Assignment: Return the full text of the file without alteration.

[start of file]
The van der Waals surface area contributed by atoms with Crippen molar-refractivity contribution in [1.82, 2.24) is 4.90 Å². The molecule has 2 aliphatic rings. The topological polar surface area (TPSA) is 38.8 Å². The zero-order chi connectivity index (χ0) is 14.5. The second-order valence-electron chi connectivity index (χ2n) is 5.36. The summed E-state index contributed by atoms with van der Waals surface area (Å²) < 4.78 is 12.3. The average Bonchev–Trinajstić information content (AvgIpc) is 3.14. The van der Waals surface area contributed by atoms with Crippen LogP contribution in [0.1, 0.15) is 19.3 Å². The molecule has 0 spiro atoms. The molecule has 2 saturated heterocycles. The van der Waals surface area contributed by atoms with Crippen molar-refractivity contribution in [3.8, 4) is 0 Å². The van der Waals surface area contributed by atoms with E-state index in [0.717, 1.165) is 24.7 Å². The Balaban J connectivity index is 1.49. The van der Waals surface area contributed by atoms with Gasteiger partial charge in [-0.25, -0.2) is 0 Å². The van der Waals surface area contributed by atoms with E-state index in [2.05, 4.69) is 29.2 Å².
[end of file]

The van der Waals surface area contributed by atoms with Crippen molar-refractivity contribution in [1.82, 2.24) is 4.90 Å². The molecule has 2 aliphatic rings. The topological polar surface area (TPSA) is 38.8 Å². The zero-order chi connectivity index (χ0) is 14.5. The second-order valence-electron chi connectivity index (χ2n) is 5.36. The summed E-state index contributed by atoms with van der Waals surface area (Å²) < 4.78 is 12.3. The average Bonchev–Trinajstić information content (AvgIpc) is 3.14. The van der Waals surface area contributed by atoms with Crippen LogP contribution in [0.1, 0.15) is 19.3 Å². The molecule has 0 spiro atoms. The molecule has 2 saturated heterocycles. The van der Waals surface area contributed by atoms with Crippen molar-refractivity contribution in [3.8, 4) is 0 Å². The van der Waals surface area contributed by atoms with E-state index in [0.717, 1.165) is 24.7 Å². The Balaban J connectivity index is 1.49. The van der Waals surface area contributed by atoms with Gasteiger partial charge in [-0.25, -0.2) is 0 Å². The van der Waals surface area contributed by atoms with E-state index in [2.05, 4.69) is 29.2 Å².